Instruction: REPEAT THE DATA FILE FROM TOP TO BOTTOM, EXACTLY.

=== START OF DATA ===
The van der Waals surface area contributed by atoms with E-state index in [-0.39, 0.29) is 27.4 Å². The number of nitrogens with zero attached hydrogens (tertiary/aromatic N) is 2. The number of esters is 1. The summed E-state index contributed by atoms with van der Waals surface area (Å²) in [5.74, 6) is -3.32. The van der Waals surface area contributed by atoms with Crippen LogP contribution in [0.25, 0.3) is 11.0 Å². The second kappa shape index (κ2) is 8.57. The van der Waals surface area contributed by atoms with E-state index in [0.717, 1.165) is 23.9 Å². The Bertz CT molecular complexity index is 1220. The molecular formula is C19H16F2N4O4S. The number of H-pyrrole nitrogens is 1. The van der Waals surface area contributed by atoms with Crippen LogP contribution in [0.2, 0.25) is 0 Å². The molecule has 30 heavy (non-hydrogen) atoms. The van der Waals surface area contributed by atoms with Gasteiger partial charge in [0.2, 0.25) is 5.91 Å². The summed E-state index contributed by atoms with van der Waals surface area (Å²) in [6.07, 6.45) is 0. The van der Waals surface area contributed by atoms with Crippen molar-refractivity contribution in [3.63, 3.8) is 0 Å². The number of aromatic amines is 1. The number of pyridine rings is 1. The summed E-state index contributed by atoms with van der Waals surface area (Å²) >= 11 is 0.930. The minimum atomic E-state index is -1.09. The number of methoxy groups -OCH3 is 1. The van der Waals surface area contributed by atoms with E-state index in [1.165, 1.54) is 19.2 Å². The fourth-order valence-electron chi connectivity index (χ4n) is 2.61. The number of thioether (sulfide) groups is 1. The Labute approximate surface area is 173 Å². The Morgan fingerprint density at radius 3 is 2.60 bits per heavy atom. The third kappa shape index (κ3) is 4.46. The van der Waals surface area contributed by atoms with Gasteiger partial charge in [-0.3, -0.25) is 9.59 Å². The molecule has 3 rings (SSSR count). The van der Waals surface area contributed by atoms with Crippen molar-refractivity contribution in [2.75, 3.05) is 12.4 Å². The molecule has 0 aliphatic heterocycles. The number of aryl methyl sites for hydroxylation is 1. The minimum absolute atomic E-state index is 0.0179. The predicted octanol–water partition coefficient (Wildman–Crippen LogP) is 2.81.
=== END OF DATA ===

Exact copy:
The van der Waals surface area contributed by atoms with E-state index in [-0.39, 0.29) is 27.4 Å². The number of nitrogens with zero attached hydrogens (tertiary/aromatic N) is 2. The number of esters is 1. The summed E-state index contributed by atoms with van der Waals surface area (Å²) in [5.74, 6) is -3.32. The van der Waals surface area contributed by atoms with Crippen LogP contribution in [0.25, 0.3) is 11.0 Å². The second kappa shape index (κ2) is 8.57. The van der Waals surface area contributed by atoms with E-state index in [0.717, 1.165) is 23.9 Å². The Bertz CT molecular complexity index is 1220. The molecular formula is C19H16F2N4O4S. The number of H-pyrrole nitrogens is 1. The van der Waals surface area contributed by atoms with Crippen LogP contribution in [0.2, 0.25) is 0 Å². The molecule has 30 heavy (non-hydrogen) atoms. The van der Waals surface area contributed by atoms with Gasteiger partial charge in [0.2, 0.25) is 5.91 Å². The summed E-state index contributed by atoms with van der Waals surface area (Å²) in [6.07, 6.45) is 0. The van der Waals surface area contributed by atoms with Crippen molar-refractivity contribution in [3.63, 3.8) is 0 Å². The number of aromatic amines is 1. The number of pyridine rings is 1. The summed E-state index contributed by atoms with van der Waals surface area (Å²) >= 11 is 0.930. The minimum atomic E-state index is -1.09. The number of methoxy groups -OCH3 is 1. The van der Waals surface area contributed by atoms with E-state index in [1.165, 1.54) is 19.2 Å². The fourth-order valence-electron chi connectivity index (χ4n) is 2.61. The number of thioether (sulfide) groups is 1. The Labute approximate surface area is 173 Å². The Morgan fingerprint density at radius 3 is 2.60 bits per heavy atom. The third kappa shape index (κ3) is 4.46. The van der Waals surface area contributed by atoms with Gasteiger partial charge in [-0.3, -0.25) is 9.59 Å². The molecule has 3 rings (SSSR count). The van der Waals surface area contributed by atoms with Crippen molar-refractivity contribution in [2.75, 3.05) is 12.4 Å². The molecule has 0 aliphatic heterocycles. The number of aryl methyl sites for hydroxylation is 1. The minimum absolute atomic E-state index is 0.0179. The predicted octanol–water partition coefficient (Wildman–Crippen LogP) is 2.81.